Putin has often expressed a hegemonic ambition vis-à-vis Russia’s ‘near neighbours’; his ambition has been shaped, among other influences, by images derived from imperial Tsarist and Soviet tradition. The warnings from historians and security experts in several European countries and the USA since the end of the first decade of this century were born out by the Russian invasions in Moldavia, Georgia, Crimea and the Donbas. These were accompanied by lengthy, targeted and systematic state-sponsored campaigns of disinformation, historical lies and manipulations, disseminated through the mass media, schools, and various other institutions. History was used by Stalin as well as Putin as a geopolitical weapon. Therefore, the question is whether the Russian actions may lead – contrary to Russian aims – to longer-term unification of Europe as a community of democratic values, law and territorial integrity. For the past two decades, any Russian efforts to engage in critical appraisal of their own history – for example by the human rights organisation Memorial – have been fiercely challenged. Since the start of the war, independent reports and any kind of opposition have been suppressed. Seemingly many Russian citizens go along with the official statements about the war. Therefore, it is crucial to discuss the methods of counteracting this disinformation.
The international perception of Russia, and the European stance towards Russia and the Ukraine, have been radically altered by the invasion of Ukraine. Almost overnight, existing principles underlying political and cultural intercourse with Russia were completely abandoned. The war enabled the media and the scholarly community to ‘discover’ Ukraine, its culture and history, which had been overlooked in the previously one-sided focus on Russia.
This conference aims to examine the mechanisms and methods used in the political and social implementation of historical disinformation, the portrayal of the enemy, and discuss ways in which these can be prevented or mitigated. This will entail a (self-)critical analysis of political and scholarly dealings with history in various European countries. We shall also reflect on what happens when warnings from political and academic voices are not taken seriously enough, and on the consequences of the way in which attention has shifted from Russia to Ukraine.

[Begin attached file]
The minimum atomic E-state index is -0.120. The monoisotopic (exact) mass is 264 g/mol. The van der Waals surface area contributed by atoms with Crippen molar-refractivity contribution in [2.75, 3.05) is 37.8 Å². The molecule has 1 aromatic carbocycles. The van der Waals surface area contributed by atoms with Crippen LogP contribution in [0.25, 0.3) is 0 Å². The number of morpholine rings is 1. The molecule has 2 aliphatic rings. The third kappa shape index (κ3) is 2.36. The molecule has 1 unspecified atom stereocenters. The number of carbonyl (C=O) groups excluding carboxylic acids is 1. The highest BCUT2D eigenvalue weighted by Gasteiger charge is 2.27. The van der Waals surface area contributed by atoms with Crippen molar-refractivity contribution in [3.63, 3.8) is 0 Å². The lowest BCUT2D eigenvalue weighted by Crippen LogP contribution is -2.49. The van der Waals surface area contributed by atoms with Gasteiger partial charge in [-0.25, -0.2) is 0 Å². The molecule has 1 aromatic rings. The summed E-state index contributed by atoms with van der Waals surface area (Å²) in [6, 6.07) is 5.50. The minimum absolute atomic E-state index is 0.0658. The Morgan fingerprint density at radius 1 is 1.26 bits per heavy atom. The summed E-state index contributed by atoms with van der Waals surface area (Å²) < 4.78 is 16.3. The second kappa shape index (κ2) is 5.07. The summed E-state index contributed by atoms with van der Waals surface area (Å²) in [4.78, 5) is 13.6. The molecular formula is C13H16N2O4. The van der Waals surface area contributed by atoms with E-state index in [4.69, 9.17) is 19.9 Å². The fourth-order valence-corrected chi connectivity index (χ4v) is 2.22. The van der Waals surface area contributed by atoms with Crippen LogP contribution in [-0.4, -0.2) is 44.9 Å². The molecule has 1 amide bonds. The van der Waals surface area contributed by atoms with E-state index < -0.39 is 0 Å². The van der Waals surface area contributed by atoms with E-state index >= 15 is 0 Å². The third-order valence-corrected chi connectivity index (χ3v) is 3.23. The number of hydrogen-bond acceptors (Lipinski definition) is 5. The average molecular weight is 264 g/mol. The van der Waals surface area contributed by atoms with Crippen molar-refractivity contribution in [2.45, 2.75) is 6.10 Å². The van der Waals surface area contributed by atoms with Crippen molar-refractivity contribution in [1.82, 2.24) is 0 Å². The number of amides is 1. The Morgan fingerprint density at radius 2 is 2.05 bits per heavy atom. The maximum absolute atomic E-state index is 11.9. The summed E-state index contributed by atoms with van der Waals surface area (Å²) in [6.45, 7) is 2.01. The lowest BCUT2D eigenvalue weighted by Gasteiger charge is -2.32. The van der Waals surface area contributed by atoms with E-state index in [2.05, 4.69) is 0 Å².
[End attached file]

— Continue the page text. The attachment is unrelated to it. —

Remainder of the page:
The above statements bring out some crucial questions: When is it appropriate not only to speak out in contradiction, but to engage in political or even judicial countermeasures when dealing with widely divergent interpretations or indeed the falsification of historical facts? Where do propaganda and social manipulation begin? What can or should we expect from ‘public intellectuals’ in times of war and crisis? How can we ensure that civil society is enlightened and immunised, while at the same time guaranteeing the free exchange of ideas and historical interpretations? How effective can literature and art be in this endeavour? Is it possible for the concepts used in public history to be properly understood, and what part can dissidents play here? What digital tools can be deployed to deflect propaganda and trolls on social media?